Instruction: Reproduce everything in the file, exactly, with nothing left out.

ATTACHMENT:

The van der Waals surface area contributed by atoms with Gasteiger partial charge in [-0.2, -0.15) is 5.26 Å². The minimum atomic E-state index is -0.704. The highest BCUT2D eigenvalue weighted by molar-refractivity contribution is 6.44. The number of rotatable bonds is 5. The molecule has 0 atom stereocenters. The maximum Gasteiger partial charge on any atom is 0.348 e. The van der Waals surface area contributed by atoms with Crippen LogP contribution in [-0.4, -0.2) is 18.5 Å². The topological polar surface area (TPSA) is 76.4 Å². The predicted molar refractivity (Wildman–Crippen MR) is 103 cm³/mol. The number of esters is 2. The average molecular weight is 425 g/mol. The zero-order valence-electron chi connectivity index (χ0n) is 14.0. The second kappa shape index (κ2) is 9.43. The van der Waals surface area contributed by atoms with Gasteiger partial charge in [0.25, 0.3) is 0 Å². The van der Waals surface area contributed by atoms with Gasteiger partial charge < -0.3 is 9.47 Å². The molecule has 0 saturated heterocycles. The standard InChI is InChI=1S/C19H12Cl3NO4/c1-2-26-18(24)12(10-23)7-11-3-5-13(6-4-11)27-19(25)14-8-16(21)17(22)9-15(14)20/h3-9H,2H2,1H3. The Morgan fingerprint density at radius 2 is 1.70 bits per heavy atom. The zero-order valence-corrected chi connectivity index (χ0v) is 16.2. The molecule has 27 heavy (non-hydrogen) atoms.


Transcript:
The van der Waals surface area contributed by atoms with Gasteiger partial charge in [-0.2, -0.15) is 5.26 Å². The minimum atomic E-state index is -0.704. The highest BCUT2D eigenvalue weighted by molar-refractivity contribution is 6.44. The number of rotatable bonds is 5. The molecule has 0 atom stereocenters. The maximum Gasteiger partial charge on any atom is 0.348 e. The van der Waals surface area contributed by atoms with Crippen LogP contribution in [-0.4, -0.2) is 18.5 Å². The topological polar surface area (TPSA) is 76.4 Å². The predicted molar refractivity (Wildman–Crippen MR) is 103 cm³/mol. The number of esters is 2. The average molecular weight is 425 g/mol. The zero-order valence-electron chi connectivity index (χ0n) is 14.0. The second kappa shape index (κ2) is 9.43. The van der Waals surface area contributed by atoms with Gasteiger partial charge in [0.25, 0.3) is 0 Å². The van der Waals surface area contributed by atoms with Gasteiger partial charge < -0.3 is 9.47 Å². The molecule has 0 saturated heterocycles. The standard InChI is InChI=1S/C19H12Cl3NO4/c1-2-26-18(24)12(10-23)7-11-3-5-13(6-4-11)27-19(25)14-8-16(21)17(22)9-15(14)20/h3-9H,2H2,1H3. The Morgan fingerprint density at radius 2 is 1.70 bits per heavy atom. The zero-order valence-corrected chi connectivity index (χ0v) is 16.2. The molecule has 27 heavy (non-hydrogen) atoms.